What I learned in class this week…
Imagine yourself walking into class, as usual having little to no idea of what surprise activity the teacher has in store. The tables are clear, except for a single large sheet of brown paper on each. Some of your classmates are already sitting at the tables with their bags and other art stuffs, so you don’t notice the large bag under the table full of recycling junk. You all settle in and the class begins.
The teacher tells you to look under the table, pull out the bag, and look in it. Now, as a group, write all the things the bag-items remind you of. You see, each bag has a grouping of junk in it. Some have pieces of cardboard, or egg cartons, or plastic caps, etc…
Without realizing it, we started to all write similar things, but only a few key ideas surface for the whole group. The teacher tells us to walk around the table, observing each other’s words, and to draw lines between the similar ones. For us, we all saw eyes and glasses.
Now the teacher instructs us that we have about an hour to create a collective artwork (by table, not for the whole class). Again without realizing it, we all dive in and just start collaborating. Unspoken, some of us go get white glue, glue guns, other strings and odds and ends to decorate our work. The time flies by and we are done before the end. None of us leave the table, instead we start discussing other classes and how their teachers approach activities. Finally, we all start taking pictures of our piece and inspire each other to look at it from different perspectives, which reveals all sorts of different interpretations of what it reminds us of.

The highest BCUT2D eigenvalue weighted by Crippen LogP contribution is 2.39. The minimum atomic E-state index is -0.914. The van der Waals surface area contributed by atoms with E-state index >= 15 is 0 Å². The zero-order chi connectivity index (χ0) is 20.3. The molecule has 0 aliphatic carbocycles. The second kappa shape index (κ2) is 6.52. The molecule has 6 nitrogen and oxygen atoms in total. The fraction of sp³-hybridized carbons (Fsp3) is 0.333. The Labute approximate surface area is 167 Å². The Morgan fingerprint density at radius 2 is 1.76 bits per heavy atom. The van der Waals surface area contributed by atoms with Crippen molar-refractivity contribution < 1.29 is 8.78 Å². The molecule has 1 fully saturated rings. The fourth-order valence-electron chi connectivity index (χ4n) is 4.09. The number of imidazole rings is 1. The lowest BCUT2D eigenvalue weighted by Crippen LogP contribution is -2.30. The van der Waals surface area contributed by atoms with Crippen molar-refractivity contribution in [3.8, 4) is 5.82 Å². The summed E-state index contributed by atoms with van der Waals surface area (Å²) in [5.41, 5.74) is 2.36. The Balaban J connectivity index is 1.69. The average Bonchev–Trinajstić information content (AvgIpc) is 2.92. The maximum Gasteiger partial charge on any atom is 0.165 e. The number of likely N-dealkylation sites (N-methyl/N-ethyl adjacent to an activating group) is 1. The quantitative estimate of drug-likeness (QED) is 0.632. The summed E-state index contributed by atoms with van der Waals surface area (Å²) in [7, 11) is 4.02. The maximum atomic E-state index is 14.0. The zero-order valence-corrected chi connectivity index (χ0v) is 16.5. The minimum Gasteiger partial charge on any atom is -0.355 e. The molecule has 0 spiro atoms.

The teacher brings us all back to attention and we start a class-wide discussion, each table presenting their piece and getting questions and feedback from the class. More interpretations are revealed. All this from a bag of familiar junk.
The object of this activity was to understand that familiar objects can be a really strong launching point for creativity. It was also about letting go, having fun, and trusting in the process with your classmates, over any concern for traditional definitions of art.
Here are a few the other tables in our class did… Can you spot the familiar objects?